This was a night of near misses. Leeds nearly won twice. We nearly let Chris Wood and Charlie Taylor have the last laugh. We nearly saw Gaetano Berardi take a penalty.
In the end Leeds won, so je ne regrette rien, apart from the last one — maybe one day. This game wasn’t a classic, and drawing it out beyond 130 minutes (there were about eight minutes of stoppage time before extra-time even began) wasn’t desirable. In Suffolk, as Leeds’ players tired, Mick McCarthy went back to the booze cabinet, for a glass of the really good stuff this time. But the game was good, and the result more intoxicating than anything Mick has in his locker.
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What will be will be when Ipswich come to Elland Road, but this match was about Leeds United, and about responding somehow to the defeat at Millwall. Burnley away in the Carabao Cup was about the worst chance for that response. This competition has Wembley at the end of it, not to mention a chance to qualify for the Europa League, but the early rounds are a slog of not-quite reserve teams sent out by reluctant managers, unsure how much bother they should go through when those prizes, Wembley and Europe, are so distant on these autumnal Tuesday nights.
Even worse, for Leeds, were the distracting old faces in the Burnley squad. Chris Wood might have started this game, but was a substitute in the previous round because he was too new to the side, and was a substitute in this one because he’s scored in the Premier League now and this sort of Carabao business is beneath him.
Charlie Taylor did start, and was soon getting booed up a storm. He was up against Berardi on the wing, conjuring visions of ambulances on the pitch, screens around a stricken Taylor. The thing is, Tano is a nice, quiet guy off the pitch, who is friends with everybody. On the pitch? Berardi’s growing out his spider-legs fringe like a young Robert Smith from The Cure, brooding as handsomely behind it; perhaps soon he’ll take to the pitch in eyeliner to complete an intimidating essay in Swiss-Italian goth. On twenty minutes, Berardi went through Taylor with a quality sliding tackle that hit hard and got the ball and sent a message and lifted the away crowd and took the bins out and made sure there’s plenty of milk. It did everything.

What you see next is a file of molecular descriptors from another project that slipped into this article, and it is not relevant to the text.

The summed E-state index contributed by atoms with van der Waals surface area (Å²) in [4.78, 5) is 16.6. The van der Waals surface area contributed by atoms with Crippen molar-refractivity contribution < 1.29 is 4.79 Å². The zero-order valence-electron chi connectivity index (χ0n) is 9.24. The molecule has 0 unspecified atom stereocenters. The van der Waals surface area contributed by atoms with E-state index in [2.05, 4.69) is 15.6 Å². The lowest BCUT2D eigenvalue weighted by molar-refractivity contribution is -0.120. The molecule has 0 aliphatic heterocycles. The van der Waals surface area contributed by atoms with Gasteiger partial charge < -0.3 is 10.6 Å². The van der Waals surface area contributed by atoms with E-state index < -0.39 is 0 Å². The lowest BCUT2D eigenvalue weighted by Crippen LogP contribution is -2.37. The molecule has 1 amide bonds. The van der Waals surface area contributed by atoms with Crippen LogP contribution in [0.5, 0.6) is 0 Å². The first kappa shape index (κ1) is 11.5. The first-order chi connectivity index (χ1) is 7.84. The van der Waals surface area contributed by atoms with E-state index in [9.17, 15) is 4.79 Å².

Chris Wood, meanwhile, was booed as he warmed up in front of the away fans. Pablo Hernandez, warming up next to Wood, offered him some sympathy, or perhaps just told him this was nothing compared to facing Charlie in the jungle. Back on the pitch, Jay-Roy Grot was next to have a go at Charlie Taylor, sending him sliding to the feet of Sean Dyche; then Roofe fouled him and got a talking to from the ref, who seemed to be enjoying long chats about life and love with each of the players in turn.
Kicking Charlie was fun, but more pressing was the performance of his potential, if potentially temporary, replacement in our side. Cameron Borthwick-Jackson, his name printed on his shirt like the entrance arch to an exhibition of Victorian steam engines, was giving the ball away in attack and giving sleepy fouls away in defence; after Luke Ayling made one hard-won clearance under pressure, he must have watched in despair as instead of getting the ball to safety Borthwick-Jackson kicked the player behind him that he didn’t even realise was there, giving Burnley a free-kick as dangerous as a corner. The referee took it as a chance to come over and get to know CBJ better, and maybe see if he could help him understand why he was playing so badly.
Borthwick-Jackson was the only bum note on a night when Leeds put their collective arses into a strong team performance. The first half was even, and Leeds had good chances, the best when Mateusz Klich changed defence into counter-attack and fed Grot, who turned into a great position to score but prodded the ball gently to the keeper. We were not being overrun, as at Millwall; Burnley were playing a much more normal, less destructive game, leaving Leeds plenty of room to patiently pass in midfield the way they only managed once or twice at The Den. They just couldn’t create much.
Unlike when Kalvin Phillips plays and gets forward to play next to the striker, hunting for goals, Klich and Ronaldo Vieira were side by side as a pair in front of the back four, a reflection of many factors: a lack of first choice defenders behind them, acknowledgement of the opponents’ Premier League status, or perhaps Christiansen doesn’t see either player as suitable for attacking too much, hence Phillips’ security in the first eleven next to Eunan O’Kane.